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HUD accuses Kent State of housing discrimination involving a service dog
The case began with a complaint filed by a student in 2010 
by WKSU's TIM RUDELL


Reporter
Tim Rudell
 
Kent State students walking on the south side of the main campus
Courtesy of KSU
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In The Region:

Kent State University has been charged by the U.S. Department of Housing and Urban Development with a Fair Housing Act Violation. The case has to do with the definition of a “service animal.”  WKSU’s Tim Rudell reports.

HUD says Kent State engaged in housing discrimination when it refused to allow a student with a disability to keep an “emotional support” dog in a university-owned apartment. The student’s doctor had written a letter verifying the therapeutic need for the dog to help with managing anxiety.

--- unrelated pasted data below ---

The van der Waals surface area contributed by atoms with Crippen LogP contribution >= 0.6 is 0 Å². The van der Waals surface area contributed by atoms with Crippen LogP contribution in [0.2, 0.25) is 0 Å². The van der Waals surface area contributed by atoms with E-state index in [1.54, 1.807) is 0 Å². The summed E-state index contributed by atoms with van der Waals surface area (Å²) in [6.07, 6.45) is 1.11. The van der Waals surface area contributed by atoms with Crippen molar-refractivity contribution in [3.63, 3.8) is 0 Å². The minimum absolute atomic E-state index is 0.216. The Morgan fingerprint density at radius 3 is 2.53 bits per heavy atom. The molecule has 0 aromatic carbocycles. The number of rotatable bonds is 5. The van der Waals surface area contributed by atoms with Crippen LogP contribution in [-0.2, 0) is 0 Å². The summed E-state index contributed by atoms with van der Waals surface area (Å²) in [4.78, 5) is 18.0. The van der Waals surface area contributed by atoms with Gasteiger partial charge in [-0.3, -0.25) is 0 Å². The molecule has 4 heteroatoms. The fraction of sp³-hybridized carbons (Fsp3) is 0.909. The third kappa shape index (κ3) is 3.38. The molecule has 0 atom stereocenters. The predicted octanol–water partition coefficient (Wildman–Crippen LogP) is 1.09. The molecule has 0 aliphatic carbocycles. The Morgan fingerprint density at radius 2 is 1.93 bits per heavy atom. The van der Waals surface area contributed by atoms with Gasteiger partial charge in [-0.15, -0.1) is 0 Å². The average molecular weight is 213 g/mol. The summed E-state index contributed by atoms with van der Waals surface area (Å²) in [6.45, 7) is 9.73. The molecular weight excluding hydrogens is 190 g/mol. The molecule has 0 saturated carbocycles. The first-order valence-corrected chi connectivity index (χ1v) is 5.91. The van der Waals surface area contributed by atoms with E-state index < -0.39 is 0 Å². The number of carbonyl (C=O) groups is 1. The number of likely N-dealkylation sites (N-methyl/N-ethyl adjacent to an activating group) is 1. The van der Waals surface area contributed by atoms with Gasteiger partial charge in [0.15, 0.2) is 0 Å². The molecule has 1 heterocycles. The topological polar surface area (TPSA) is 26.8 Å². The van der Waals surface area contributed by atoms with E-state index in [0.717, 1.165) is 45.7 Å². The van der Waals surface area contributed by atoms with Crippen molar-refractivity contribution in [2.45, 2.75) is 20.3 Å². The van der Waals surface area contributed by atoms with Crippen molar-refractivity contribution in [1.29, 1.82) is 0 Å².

Second case nationally
HUD spokesperson Shantee Goode told WKSU that this is the first timeHUD HQ in DC a charge has been brought against a public university since a 2011 case involving the University of Nebraska at Kearny opened the door for such legal action.

In that case a federal judge ruled that campus housing is not exempt from the Fair Housing Act, and HUD argued that “FHA” protects the rights of students with disabilities to have service animals -- whether for commonly recognized assistance with things like blindness or deafness, or for something like emotional support.” 

Kent State spokesman Eric Mansfield said the university is aware of the charges stemming from the claims made several years ago and will comment on the facts of the case at the appropriate time.
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